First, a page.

Let’s face it. The readers here on Literotica have a lot to choose from. If they have any issues with your story, it’s easy enough to drop out of yours, and start up a new one. If you’re lucky. Often they’ll skip to the end and give you the old one star for pissing them off.

My simple advice? If you want to keep your readers, make their reading experience enjoyable.

Why should you listen to me? I have had some success on the site. I’ve been posting here for 12 years. I eliminated a lot of backlog in 2001, posting numerous stories, including one that made it to the top spot in the Group Sex Top List. I took a break for a couple of years, then from 2004 through 2008, I posted a few stories a year, hitting the number one spot again, with The Perfect Game, which now has nearly a million views. In 2009, I started attending a writer’s group and worked diligently on my writing skills. It paid off with The Accidental Nudist Cabin, which spent a few years at #1 in the Loving Wives category, and was my first contest winner. Since then, I’ve had multiple #1 stories in 4 different categories (Group Sex, Loving Wives, Exhibitionist & Voyeur, and Romance), had two more contest wins, and have gone from less than 500 favorites, to number 6 overall with nearly 4000 favorites. I have 140 stories posted, over 90% of them have the coveted red H, indicating a score of 4.50 or higher. I may not be one of the best writer’s on the site, but I’ve had success connecting with the readers. I’m willing to share what I’ve learned.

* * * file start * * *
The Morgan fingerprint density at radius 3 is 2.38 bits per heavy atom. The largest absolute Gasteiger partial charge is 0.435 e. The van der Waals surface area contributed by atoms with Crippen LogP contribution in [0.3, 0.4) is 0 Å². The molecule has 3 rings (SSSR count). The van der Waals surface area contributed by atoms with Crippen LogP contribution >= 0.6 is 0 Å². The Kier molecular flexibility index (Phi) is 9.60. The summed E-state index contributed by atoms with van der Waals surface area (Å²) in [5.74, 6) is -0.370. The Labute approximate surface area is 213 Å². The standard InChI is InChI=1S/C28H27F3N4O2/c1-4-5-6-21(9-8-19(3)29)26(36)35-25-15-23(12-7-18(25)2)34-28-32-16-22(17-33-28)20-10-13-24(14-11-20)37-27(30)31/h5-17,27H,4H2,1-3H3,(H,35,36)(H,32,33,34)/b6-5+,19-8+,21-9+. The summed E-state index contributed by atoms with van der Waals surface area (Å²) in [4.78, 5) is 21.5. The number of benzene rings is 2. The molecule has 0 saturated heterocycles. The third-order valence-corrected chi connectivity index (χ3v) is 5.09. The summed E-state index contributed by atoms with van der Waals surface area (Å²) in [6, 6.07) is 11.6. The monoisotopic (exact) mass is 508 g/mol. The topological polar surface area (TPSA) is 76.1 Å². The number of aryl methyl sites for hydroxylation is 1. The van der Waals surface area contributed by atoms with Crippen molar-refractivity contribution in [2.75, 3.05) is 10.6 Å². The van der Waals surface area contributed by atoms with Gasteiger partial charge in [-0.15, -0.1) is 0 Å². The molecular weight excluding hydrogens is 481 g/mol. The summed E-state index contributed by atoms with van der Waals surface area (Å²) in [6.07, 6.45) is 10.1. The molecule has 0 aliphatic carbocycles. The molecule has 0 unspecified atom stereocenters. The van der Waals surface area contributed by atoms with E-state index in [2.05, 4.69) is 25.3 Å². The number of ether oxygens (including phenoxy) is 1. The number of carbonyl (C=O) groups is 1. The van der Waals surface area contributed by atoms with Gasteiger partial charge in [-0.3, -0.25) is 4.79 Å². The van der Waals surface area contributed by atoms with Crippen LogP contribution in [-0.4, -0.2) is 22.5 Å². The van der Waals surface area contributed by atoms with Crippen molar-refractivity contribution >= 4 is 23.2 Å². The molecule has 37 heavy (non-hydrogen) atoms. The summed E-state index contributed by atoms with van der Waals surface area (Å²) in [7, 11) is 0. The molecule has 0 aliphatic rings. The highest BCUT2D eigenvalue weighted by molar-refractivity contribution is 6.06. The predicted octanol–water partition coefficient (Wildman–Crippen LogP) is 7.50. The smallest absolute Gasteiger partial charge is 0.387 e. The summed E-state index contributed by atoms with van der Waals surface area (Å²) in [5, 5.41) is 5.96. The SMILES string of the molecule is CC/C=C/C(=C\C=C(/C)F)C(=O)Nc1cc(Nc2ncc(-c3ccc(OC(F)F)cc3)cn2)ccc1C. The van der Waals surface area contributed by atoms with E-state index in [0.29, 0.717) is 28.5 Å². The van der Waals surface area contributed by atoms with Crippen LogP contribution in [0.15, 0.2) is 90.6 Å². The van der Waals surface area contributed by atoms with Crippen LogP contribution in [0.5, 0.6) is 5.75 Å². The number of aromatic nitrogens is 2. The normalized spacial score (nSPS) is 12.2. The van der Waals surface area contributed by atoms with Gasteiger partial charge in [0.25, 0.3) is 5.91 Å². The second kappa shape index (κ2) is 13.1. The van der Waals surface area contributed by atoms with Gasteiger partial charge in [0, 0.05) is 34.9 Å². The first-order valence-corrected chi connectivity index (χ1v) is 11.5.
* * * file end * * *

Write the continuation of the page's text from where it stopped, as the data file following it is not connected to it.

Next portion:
There are 6 components to creating a story on Literotica. Six. Really. Probably more than you would think. Allow me to elaborate.

1) Story. The Content, the message you’re trying to get across
2) Introduction and Postscript. A chance to talk about your story to the reader
3) Presentation. Using the spacing, italics, bold, breaks, quotes, etc.
4) Titles. Title and one line description to hook your reader
5) Tags. Key information about your story, to make it more searchable